Peterson holds a number of unconventional views that go beyond the standard conservative / alt-right set of ideas. He, for example, imagines that myths and legends are rooted in sexual frustration, adopting a Freudian reading that went out of fashion fifty years ago, even if he frames it in terms of his preferred Jungian archetypes—themselves a relic of the past century.
“It makes sense that a witch lives in a swamp. Yeah,” [Peterson] says. “Why?”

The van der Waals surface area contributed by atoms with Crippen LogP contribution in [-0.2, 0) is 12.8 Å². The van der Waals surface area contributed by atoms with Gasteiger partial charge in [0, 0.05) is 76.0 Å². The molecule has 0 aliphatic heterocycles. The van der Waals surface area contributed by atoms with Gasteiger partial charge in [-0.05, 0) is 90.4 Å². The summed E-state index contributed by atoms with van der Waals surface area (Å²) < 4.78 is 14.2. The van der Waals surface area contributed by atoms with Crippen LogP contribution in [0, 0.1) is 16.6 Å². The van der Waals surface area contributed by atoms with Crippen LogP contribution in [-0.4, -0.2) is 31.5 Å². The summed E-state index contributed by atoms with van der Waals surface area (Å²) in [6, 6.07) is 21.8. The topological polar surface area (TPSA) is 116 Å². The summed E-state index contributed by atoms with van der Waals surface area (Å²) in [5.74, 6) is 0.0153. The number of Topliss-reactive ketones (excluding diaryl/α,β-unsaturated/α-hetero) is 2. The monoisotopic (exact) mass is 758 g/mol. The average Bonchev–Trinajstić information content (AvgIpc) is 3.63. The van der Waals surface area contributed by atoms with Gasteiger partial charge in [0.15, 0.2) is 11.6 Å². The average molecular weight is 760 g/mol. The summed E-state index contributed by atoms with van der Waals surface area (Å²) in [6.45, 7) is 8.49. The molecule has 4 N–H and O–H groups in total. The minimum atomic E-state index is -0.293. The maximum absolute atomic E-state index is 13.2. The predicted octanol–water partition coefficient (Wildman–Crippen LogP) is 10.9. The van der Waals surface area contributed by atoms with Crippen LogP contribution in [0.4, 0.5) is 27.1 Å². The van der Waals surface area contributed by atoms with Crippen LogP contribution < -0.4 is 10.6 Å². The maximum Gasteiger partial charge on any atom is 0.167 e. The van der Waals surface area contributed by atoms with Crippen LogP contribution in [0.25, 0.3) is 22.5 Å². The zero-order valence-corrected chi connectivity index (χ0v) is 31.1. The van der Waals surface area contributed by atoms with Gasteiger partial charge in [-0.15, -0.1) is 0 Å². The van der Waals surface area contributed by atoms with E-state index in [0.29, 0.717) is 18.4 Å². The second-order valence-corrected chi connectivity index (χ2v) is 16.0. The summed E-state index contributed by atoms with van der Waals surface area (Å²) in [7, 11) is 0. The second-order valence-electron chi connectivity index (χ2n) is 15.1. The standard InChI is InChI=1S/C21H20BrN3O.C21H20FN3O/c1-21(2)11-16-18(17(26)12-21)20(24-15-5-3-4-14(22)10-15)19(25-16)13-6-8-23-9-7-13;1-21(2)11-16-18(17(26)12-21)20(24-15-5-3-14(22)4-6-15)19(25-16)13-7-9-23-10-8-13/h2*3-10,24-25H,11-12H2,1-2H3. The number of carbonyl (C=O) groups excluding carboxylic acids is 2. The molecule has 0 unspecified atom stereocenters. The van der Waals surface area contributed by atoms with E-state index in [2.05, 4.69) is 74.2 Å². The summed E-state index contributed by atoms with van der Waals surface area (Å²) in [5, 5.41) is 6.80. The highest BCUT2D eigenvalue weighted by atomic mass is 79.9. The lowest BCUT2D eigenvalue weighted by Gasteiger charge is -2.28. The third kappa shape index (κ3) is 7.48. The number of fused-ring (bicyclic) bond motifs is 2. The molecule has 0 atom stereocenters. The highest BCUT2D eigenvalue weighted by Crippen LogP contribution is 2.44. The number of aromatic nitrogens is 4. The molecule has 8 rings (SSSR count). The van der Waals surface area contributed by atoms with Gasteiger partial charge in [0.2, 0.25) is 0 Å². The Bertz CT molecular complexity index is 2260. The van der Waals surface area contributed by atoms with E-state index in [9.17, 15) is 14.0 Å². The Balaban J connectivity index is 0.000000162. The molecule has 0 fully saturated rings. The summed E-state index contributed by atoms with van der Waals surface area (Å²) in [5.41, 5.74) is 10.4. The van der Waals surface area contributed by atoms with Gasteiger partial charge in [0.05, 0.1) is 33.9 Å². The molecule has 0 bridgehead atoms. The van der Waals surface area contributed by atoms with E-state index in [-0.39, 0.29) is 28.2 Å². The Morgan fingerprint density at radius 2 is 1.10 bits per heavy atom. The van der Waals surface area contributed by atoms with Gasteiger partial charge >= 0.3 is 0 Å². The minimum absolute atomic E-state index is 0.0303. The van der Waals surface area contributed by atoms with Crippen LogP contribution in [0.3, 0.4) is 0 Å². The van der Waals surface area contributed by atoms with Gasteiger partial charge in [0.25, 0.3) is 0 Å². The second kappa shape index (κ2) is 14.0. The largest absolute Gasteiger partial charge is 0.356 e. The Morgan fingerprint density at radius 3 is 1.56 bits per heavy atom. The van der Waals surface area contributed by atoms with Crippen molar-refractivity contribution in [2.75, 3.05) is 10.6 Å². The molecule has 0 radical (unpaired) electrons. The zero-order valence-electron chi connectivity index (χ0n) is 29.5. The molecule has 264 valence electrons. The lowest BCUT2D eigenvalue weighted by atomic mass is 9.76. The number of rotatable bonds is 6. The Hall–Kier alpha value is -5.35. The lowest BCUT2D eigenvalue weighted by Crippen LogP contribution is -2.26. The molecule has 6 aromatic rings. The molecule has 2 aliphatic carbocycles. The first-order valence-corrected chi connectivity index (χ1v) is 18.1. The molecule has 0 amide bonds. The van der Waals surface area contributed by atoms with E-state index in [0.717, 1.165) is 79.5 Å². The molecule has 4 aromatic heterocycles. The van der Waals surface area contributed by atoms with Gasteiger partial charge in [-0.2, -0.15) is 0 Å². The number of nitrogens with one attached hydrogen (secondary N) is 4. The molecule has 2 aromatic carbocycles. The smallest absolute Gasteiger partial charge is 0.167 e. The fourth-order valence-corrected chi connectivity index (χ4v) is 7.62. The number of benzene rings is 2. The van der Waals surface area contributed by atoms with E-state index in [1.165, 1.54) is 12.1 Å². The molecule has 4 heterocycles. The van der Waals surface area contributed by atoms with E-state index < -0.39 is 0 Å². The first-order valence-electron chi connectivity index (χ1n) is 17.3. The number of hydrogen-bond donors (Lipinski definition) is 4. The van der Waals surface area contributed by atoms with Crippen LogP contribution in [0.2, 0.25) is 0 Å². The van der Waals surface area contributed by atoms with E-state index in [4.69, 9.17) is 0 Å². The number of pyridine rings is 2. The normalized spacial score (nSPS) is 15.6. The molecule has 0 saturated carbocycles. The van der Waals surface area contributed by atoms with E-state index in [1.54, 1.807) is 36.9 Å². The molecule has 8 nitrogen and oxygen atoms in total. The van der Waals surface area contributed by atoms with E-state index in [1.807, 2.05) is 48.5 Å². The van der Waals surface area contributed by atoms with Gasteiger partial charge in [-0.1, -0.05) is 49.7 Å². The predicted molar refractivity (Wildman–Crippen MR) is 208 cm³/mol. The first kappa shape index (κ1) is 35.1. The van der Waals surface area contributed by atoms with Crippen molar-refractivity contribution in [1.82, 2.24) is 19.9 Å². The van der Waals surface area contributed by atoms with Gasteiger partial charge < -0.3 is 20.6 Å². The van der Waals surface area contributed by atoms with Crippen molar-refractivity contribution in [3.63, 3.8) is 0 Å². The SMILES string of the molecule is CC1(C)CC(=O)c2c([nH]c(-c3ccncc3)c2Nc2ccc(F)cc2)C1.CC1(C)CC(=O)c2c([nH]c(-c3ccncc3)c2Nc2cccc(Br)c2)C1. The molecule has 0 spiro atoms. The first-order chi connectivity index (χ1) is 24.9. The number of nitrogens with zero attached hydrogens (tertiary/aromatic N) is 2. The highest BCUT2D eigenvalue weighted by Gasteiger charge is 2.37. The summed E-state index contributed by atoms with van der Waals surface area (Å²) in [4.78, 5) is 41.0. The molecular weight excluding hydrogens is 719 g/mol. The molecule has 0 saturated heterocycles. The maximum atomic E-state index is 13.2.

He’s trying to say that witches are evil women who live in nasty, swampy, wet vaginas, while impotent old kings live in shriveled penises. Let’s leave aside the fact that in myth witches are not associated exclusively with swamps nor kings with towers—his knowledge of myth rarely goes beyond a modern encyclopedia overview. When he says witches are “real” he means that the myths symbolize dark cultural fears that have power. He just places all that power in an utter panic about not getting enough sex. No wonder disempowered men and misogynists are drawn to his interpretation of myth. His mind must do contortions to explain away Hermaphrodite, Tiersias, Iphis, and other gender-fluid figures. It’s probably also worth noting that Greek mythology and Greek culture were also fairly lax on the idea that men should rely only on women for sex.